TIMES OF ISRAEL – Aug 6, 2013
By Dov Hirth – Marketing and Development, ALEH
In Israel, care for children and adults with special needs has come a long way. Over the last 30 years, Israel has built some of the world’s most impressive facilities for the treatment and rehabilitation of the disabled and has developed cutting-edge technologies that enhance the quality of life for people with special needs around the globe.
The problem, however, is that our technological advancements for the benefit and support of the disabled seem to far exceed our growth and development as a society.
In 1988, Israel passed “Chok HaShiluv,” an integration law designed to provide special needs children with every opportunity afforded to their non-disabled peers and create integrated programming in educational settings and other streams of life. Though this crucial initiative was passed 25 years ago, the Israeli public is yet to embrace its underlying principles.
There is still a heavy stigma surrounding the disabled in Israel, a societal mental block that makes it difficult for the average citizen to accept and provide opportunities for the special needs population within our borders. As such, it is difficult for this population to flourish, to truly reach their potentials.
To be fair, a number of Israeli programs and organizations have been established to care for special needs children, many with substantial volunteer initiatives. However, not nearly enough of these programs or organizations stay true to “Chok HaShiluv” as it was intended – none of them provide programming that actually integrates disabled and non-disabled children within the same educational and/or recreational framework and challenges disabled children to grow while molding their non-disabled peers into compassionate individuals.
The unfortunate truth is that our society is still afraid of people with disabilities. This is in large part due to the fact that too many of us have not been taught otherwise. We don’t know how to approach the topic (or disabled individuals themselves), so we don’t even try. As a result, the stigma grows stronger.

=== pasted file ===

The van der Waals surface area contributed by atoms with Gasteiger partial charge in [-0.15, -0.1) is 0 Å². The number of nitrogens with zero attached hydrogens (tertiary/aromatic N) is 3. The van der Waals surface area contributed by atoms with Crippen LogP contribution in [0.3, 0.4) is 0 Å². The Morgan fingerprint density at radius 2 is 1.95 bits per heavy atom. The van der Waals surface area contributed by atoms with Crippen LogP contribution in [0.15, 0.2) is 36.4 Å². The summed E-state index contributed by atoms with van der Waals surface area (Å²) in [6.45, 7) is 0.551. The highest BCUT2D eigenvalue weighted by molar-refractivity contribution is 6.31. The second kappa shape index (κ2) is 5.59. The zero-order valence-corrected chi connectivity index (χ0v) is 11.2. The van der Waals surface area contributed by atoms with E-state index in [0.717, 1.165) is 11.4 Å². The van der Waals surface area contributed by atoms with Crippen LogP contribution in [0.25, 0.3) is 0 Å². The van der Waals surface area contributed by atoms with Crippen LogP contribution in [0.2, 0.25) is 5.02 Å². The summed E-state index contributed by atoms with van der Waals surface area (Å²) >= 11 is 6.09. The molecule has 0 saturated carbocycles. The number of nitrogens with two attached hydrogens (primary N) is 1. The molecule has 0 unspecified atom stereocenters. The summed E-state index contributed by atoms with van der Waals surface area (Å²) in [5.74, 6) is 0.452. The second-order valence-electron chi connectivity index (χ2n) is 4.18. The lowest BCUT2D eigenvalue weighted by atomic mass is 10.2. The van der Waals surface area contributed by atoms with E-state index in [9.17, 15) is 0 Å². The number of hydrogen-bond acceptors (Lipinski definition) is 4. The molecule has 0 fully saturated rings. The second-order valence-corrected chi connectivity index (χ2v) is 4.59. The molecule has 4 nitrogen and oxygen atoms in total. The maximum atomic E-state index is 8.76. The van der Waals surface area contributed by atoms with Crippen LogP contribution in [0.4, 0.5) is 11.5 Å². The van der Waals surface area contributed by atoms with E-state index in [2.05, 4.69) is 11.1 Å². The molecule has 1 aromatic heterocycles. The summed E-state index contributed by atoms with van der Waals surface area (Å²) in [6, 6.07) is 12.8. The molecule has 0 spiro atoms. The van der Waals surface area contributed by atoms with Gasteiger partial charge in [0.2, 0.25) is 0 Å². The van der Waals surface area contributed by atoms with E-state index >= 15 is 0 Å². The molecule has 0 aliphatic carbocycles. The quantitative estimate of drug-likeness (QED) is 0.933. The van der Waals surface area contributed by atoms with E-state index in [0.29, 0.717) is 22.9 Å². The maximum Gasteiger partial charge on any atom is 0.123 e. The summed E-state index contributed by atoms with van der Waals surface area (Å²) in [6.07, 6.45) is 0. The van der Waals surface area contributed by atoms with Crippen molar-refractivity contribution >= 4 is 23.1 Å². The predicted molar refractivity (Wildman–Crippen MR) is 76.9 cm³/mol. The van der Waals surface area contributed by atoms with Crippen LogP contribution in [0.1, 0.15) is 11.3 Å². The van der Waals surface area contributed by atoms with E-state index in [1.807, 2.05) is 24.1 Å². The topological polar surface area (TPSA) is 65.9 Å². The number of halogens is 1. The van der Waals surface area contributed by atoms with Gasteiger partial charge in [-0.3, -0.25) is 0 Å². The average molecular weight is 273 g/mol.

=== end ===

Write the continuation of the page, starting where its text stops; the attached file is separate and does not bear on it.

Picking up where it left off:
I believe that integration from a young age is the key to reversing this awful trend. When disabled and non-disabled children are brought together in the school setting, the experience of learning together (really, just being together) lays the foundation for a lifetime of acceptance and understanding. Very often, words aren’t even exchanged, but non-verbal interaction still makes a huge impact.
After school programs involving activities like art or swimming that are designed for both disabled and non-disabled children are prime examples of integration that greatly benefits all involved. Disabled participants are given an opportunity to interact with children their own age, a stepping stone for social and emotional growth, and their non-disabled peers are placed in leadership roles that expand their minds and their hearts (not to mention the serious boost in self-confidence). If only there were more organizations that offered such things.
At its core, ALEH’s Negev campus, ALEH Negev-Nahalat Eran, is a cutting-edge rehabilitative village designed to provide a continuum of residential care for children with severe disabilities as they grow from adolescents into young adults. But it is also a beacon of social change.
The campus plays host to two nursery and kindergarten classes that provide a top-notch education to non-disabled children from neighboring communities and includes an integration model that stimulates positive awareness from an early age as part of its core curriculum. These classes are filled to capacity and enrollment is already closed for the next school year because the parents are in awe of both the high educational standards and the truly unique integration programming.
Twice a week, a number of ALEH children join the class to learn and play together with their non-disabled peers. And the children just can’t get enough of their special friends. They run to open the doors for the ALEH kids, willingly share their toys with them, and hug them whenever they meet on the campus playground.
This outpouring of love, affection and support clearly demonstrates that our inclination as human beings is to be kind to those with special needs. It is for this reason that we must make integration programming a priority, ensuring that all children have these kinds of positive interactions with the disabled community while they are still young and unbiased, before societal influences force them to fear everything (and anyone) they don’t understand.
We should be proud of the drastic improvements in our care for children and adults with special needs. But in the end, our technological advancements won’t amount to much if we don’t progress as a society, if we don’t upgrade our humanity.